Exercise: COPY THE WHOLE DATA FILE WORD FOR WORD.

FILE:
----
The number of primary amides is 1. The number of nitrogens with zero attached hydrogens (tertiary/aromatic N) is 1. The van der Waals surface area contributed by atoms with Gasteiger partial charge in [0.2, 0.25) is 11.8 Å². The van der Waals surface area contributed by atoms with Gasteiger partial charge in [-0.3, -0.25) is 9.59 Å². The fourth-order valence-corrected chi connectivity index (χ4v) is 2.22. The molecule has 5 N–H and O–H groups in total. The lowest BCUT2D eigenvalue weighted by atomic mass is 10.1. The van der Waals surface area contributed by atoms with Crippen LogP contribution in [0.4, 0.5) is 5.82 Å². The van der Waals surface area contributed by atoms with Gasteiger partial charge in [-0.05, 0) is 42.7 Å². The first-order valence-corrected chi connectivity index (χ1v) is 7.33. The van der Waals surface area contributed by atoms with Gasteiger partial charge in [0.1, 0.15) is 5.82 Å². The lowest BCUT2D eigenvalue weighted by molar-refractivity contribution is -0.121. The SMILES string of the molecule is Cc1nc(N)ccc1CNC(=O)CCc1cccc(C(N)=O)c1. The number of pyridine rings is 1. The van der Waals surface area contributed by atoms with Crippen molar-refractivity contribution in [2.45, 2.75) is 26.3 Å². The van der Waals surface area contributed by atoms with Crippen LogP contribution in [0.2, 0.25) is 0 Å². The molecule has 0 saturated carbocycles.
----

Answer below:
The number of primary amides is 1. The number of nitrogens with zero attached hydrogens (tertiary/aromatic N) is 1. The van der Waals surface area contributed by atoms with Gasteiger partial charge in [0.2, 0.25) is 11.8 Å². The van der Waals surface area contributed by atoms with Gasteiger partial charge in [-0.3, -0.25) is 9.59 Å². The fourth-order valence-corrected chi connectivity index (χ4v) is 2.22. The molecule has 5 N–H and O–H groups in total. The lowest BCUT2D eigenvalue weighted by atomic mass is 10.1. The van der Waals surface area contributed by atoms with Crippen LogP contribution in [0.4, 0.5) is 5.82 Å². The van der Waals surface area contributed by atoms with Gasteiger partial charge in [-0.05, 0) is 42.7 Å². The first-order valence-corrected chi connectivity index (χ1v) is 7.33. The van der Waals surface area contributed by atoms with Gasteiger partial charge in [0.1, 0.15) is 5.82 Å². The lowest BCUT2D eigenvalue weighted by molar-refractivity contribution is -0.121. The SMILES string of the molecule is Cc1nc(N)ccc1CNC(=O)CCc1cccc(C(N)=O)c1. The number of pyridine rings is 1. The van der Waals surface area contributed by atoms with Crippen molar-refractivity contribution in [2.45, 2.75) is 26.3 Å². The van der Waals surface area contributed by atoms with Crippen LogP contribution in [0.2, 0.25) is 0 Å². The molecule has 0 saturated carbocycles.